Susan Hartt describes herself as an incorrigible optimist, drawn to change and challenge. After a long, successful career in marketing and public relations, she had reason to feel financially confident in her older years.
But three years ago, a bank foreclosed on her modest house in Hamden, Conn. “I don’t think I’ve ever been as anxious in my life,” she recalled.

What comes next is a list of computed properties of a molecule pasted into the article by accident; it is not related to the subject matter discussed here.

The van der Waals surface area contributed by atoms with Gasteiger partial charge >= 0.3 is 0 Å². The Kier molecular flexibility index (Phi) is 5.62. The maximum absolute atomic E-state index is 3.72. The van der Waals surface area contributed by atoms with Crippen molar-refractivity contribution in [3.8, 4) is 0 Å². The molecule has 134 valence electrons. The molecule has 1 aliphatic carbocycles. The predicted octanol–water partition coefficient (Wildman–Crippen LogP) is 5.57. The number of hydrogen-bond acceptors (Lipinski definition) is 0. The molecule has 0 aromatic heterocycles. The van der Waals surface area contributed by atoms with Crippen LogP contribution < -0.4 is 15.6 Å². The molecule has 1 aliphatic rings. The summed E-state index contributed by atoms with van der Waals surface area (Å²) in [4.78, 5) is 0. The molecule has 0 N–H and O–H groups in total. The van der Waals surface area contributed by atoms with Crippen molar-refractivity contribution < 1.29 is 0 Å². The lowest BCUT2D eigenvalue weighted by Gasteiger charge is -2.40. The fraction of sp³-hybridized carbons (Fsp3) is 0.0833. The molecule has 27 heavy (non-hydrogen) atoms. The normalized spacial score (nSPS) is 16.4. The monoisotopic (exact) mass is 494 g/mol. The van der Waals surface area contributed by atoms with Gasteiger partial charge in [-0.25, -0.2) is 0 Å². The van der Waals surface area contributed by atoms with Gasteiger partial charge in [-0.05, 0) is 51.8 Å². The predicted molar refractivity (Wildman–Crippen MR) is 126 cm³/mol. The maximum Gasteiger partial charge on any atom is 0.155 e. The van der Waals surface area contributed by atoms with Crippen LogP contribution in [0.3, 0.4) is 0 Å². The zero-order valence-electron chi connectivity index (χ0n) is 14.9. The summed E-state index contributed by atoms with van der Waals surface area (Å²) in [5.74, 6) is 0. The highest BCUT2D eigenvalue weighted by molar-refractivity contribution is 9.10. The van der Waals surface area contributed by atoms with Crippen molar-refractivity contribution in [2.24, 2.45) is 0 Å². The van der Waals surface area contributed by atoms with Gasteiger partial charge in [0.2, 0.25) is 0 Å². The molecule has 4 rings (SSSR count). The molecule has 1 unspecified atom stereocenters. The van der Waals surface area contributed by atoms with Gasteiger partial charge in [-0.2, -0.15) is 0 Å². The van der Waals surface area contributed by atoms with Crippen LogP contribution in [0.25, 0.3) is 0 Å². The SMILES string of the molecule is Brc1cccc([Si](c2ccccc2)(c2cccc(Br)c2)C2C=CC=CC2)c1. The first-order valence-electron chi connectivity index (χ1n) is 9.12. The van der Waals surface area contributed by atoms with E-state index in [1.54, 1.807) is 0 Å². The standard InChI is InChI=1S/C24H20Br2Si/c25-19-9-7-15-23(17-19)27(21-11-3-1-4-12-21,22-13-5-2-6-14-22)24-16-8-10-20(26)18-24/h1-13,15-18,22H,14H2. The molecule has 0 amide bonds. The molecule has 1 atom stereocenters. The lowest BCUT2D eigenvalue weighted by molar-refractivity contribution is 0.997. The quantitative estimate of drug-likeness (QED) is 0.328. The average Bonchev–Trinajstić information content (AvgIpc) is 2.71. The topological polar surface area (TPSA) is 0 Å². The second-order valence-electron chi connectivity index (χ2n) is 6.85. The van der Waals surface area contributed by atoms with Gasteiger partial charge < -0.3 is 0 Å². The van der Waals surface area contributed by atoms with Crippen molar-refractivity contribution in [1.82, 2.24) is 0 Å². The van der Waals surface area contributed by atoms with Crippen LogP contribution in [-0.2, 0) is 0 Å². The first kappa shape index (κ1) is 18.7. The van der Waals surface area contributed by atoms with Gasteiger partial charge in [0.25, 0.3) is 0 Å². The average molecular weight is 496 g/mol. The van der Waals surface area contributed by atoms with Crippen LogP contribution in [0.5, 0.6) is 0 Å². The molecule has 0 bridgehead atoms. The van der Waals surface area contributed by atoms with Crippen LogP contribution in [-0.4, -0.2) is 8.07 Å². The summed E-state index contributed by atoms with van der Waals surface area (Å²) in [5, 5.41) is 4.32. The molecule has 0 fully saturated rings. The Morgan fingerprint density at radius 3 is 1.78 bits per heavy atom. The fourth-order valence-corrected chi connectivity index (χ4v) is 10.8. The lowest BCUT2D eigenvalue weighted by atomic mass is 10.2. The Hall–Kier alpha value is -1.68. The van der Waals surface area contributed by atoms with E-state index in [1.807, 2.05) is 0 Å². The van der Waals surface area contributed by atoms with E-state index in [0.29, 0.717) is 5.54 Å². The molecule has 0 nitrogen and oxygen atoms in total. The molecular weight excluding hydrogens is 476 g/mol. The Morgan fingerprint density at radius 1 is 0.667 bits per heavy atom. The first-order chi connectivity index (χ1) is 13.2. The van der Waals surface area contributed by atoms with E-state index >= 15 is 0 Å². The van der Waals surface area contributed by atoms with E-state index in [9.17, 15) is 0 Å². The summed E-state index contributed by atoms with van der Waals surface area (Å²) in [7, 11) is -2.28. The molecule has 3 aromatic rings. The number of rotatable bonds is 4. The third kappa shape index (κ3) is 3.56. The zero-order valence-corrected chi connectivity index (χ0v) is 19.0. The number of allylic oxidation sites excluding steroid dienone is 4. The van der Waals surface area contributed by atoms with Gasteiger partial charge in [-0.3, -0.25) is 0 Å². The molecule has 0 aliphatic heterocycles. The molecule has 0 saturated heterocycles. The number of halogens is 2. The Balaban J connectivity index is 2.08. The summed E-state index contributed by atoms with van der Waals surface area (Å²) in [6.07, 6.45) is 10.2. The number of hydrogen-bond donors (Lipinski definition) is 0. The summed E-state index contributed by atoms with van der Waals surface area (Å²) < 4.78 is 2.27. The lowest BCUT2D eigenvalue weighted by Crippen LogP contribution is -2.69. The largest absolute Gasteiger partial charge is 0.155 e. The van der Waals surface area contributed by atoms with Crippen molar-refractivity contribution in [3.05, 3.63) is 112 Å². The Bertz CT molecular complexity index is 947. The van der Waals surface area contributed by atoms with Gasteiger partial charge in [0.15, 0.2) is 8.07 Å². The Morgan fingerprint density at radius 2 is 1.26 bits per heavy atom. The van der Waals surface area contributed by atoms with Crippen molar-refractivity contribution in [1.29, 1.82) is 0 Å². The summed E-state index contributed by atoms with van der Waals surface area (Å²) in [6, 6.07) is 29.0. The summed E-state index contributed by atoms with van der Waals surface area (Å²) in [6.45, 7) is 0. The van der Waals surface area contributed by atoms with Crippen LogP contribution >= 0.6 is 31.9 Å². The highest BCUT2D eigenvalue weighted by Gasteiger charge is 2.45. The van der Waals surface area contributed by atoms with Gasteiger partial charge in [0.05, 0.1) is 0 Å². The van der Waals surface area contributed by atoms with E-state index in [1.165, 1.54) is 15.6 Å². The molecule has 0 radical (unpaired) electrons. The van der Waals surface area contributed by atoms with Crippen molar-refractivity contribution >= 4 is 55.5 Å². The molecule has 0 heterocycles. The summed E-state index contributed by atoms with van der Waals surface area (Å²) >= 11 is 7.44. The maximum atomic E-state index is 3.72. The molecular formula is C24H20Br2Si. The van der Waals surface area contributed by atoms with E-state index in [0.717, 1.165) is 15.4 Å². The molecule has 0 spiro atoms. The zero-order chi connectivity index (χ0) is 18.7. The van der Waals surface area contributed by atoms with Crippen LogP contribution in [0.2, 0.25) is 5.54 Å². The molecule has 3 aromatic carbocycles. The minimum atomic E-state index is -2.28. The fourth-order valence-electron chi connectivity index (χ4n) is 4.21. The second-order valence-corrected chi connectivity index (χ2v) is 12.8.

Ms. Hartt, 79, had encountered a combination of adversities. After a late-life divorce she called “amicable and equitable,” she had no retirement plan; it had seemed unnecessary because her husband had a “substantial” 401(k). Successive jobs had grown less lucrative, and her freelance work dried up during the recession.